Now you have your details, just add whichever colors you want to use using the fill tool. This can look a little flat though to start with though, so you’ll most likely want to add some kind of lighting after that.
To do this, simply imagine a lighting source for your character and then select two or more additional tones to add to your color palette. You’ll need at least one for shadows and one for highlights. Make sure that all shading appears on the same side and think about the contours that would naturally be created by the shapes you’ve drawn if they were three dimensional. I use a lot of shadow on one side and then just a thin strip of light on the other to show highlights but again, the key is to experiment and see what works for your own personal style.
Do keep in mind that you are drawing characters and objects for games. This means you need to think carefully about your light source. If you make a very obvious shadow effect on the right hand of your sprite, this can end up looking odd in some contexts – especially if you’re flipping your sprite over when they’re walking the opposite way! Keep this in mind while creating your image and consider making your lighting more subtle or casting it from above instead.
Exporting your image
Once you’re ready to go, you can save and export your image. Of course we need to be careful at this point seeing as the picture will actually be tiny. There are also a couple of other things to remember if you’re going to be using your art in your games.
First, make sure that you autocrop your image so that there is no white space around the edges. This will be useful for your collision detection and it will also help you to avoid making your image unnecessarily large. That said, you may wish to create a ‘sprite sheet’ instead, which means you’re going to add every frame of animation to a single file. This makes the total file size smaller and keeps things easy to organize. In this case, cropping is less important as you’ll be doing it later in your chosen IDE.
You also need to make sure that the background is transparent so that you have characters moving around your game world instead of large white squares with characters drawn on them. In Gimp, you do this by selecting ‘Layer’ from the menu, then ‘Transparency’ and ‘Add Alpha Channel’. From there, you’ll be able to delete your white background leaving your image to hover over nothingness.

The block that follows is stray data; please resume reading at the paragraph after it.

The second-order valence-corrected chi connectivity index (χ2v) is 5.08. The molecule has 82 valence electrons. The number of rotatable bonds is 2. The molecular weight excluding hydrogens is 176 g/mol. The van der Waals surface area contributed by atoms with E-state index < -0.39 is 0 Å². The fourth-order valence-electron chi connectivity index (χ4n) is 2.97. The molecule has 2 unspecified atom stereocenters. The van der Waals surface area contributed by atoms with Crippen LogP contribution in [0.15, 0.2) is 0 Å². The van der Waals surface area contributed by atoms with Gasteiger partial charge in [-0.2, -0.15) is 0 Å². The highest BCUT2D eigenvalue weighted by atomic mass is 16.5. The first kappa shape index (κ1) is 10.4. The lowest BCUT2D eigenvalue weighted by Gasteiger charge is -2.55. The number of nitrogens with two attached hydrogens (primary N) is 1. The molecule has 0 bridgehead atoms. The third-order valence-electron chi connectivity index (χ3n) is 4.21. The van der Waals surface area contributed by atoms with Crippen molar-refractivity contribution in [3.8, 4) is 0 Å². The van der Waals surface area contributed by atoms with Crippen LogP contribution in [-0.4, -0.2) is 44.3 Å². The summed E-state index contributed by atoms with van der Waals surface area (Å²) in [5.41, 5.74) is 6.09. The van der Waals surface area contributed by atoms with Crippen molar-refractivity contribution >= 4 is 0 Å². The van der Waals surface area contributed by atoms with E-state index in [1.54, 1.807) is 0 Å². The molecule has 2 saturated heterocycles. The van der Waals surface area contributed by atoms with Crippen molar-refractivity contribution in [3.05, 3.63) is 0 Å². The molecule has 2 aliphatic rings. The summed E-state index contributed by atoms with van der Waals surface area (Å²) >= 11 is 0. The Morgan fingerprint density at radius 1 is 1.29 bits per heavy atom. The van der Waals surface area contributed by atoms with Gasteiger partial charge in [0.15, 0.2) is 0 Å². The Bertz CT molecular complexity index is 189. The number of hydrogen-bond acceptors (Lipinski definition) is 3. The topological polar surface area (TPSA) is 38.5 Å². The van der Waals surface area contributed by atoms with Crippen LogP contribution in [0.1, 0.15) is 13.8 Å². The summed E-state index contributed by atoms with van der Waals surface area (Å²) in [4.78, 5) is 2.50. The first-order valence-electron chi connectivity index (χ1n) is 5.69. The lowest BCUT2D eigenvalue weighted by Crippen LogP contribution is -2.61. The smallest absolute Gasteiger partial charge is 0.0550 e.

When you export your image, you can do so at the real file size if your aim is to use it in a game. In Unity, you can choose the ‘Pixels Per Unit’ for each individual sprite and that way, you can simply blow your image up as large as you like while also benefiting from the small file size.
Conversely though, if you hope to share your images online then you’ll want them to appear larger. So go to ‘Image’ then ’Image Size’ and increase the size. Make sure that you have turned off ‘interpolation’ or selected ‘preserve hard edges’ (depending on your software). Otherwise, the image will appear blurry.
7 pixel art tips
To finish, here are just a few tips to help you on your way to pixel art mastery…
1. Keep the big picture in mind
While you’re zoomed in and carefully editing each pixel, it can be hard to imagine what your image is going to look like once finished. This is why it’s important to keep zooming out from time to time. Or better yet, try using the navigation tool (available with most art programs) which will allow you to view a zoomed-out perspective on your canvas and also to jump to certain points.
2. Use the magic wand tool
Using the magic wand or color select tools, you can select a whole region or color. This then allows you to draw onto that area alone which in turn will ensure you can draw freely without worrying about going outside of the lines. Alpha lock is another tool you can use to do this.